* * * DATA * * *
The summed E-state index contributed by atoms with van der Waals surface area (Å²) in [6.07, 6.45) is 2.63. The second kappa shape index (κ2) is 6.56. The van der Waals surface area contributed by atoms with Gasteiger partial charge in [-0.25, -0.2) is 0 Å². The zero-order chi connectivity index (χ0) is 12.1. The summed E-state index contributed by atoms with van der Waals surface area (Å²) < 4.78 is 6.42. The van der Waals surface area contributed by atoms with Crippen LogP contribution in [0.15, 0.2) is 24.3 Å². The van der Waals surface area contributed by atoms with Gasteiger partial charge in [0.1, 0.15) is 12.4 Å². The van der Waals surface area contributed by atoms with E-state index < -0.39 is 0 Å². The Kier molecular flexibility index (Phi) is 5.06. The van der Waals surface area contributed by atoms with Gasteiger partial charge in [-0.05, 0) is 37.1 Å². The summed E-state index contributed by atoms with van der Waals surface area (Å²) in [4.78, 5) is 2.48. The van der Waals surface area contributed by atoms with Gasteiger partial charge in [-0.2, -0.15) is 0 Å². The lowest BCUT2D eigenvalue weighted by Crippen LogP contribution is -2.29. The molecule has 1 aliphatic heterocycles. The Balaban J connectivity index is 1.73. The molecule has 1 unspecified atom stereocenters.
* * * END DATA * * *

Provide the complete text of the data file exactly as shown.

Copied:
The summed E-state index contributed by atoms with van der Waals surface area (Å²) in [6.07, 6.45) is 2.63. The second kappa shape index (κ2) is 6.56. The van der Waals surface area contributed by atoms with Gasteiger partial charge in [-0.25, -0.2) is 0 Å². The zero-order chi connectivity index (χ0) is 12.1. The summed E-state index contributed by atoms with van der Waals surface area (Å²) < 4.78 is 6.42. The van der Waals surface area contributed by atoms with Crippen LogP contribution in [0.15, 0.2) is 24.3 Å². The van der Waals surface area contributed by atoms with Gasteiger partial charge in [0.1, 0.15) is 12.4 Å². The van der Waals surface area contributed by atoms with E-state index < -0.39 is 0 Å². The Kier molecular flexibility index (Phi) is 5.06. The van der Waals surface area contributed by atoms with Gasteiger partial charge in [-0.05, 0) is 37.1 Å². The summed E-state index contributed by atoms with van der Waals surface area (Å²) in [4.78, 5) is 2.48. The van der Waals surface area contributed by atoms with Gasteiger partial charge in [-0.2, -0.15) is 0 Å². The lowest BCUT2D eigenvalue weighted by Crippen LogP contribution is -2.29. The molecule has 1 aliphatic heterocycles. The Balaban J connectivity index is 1.73. The molecule has 1 unspecified atom stereocenters.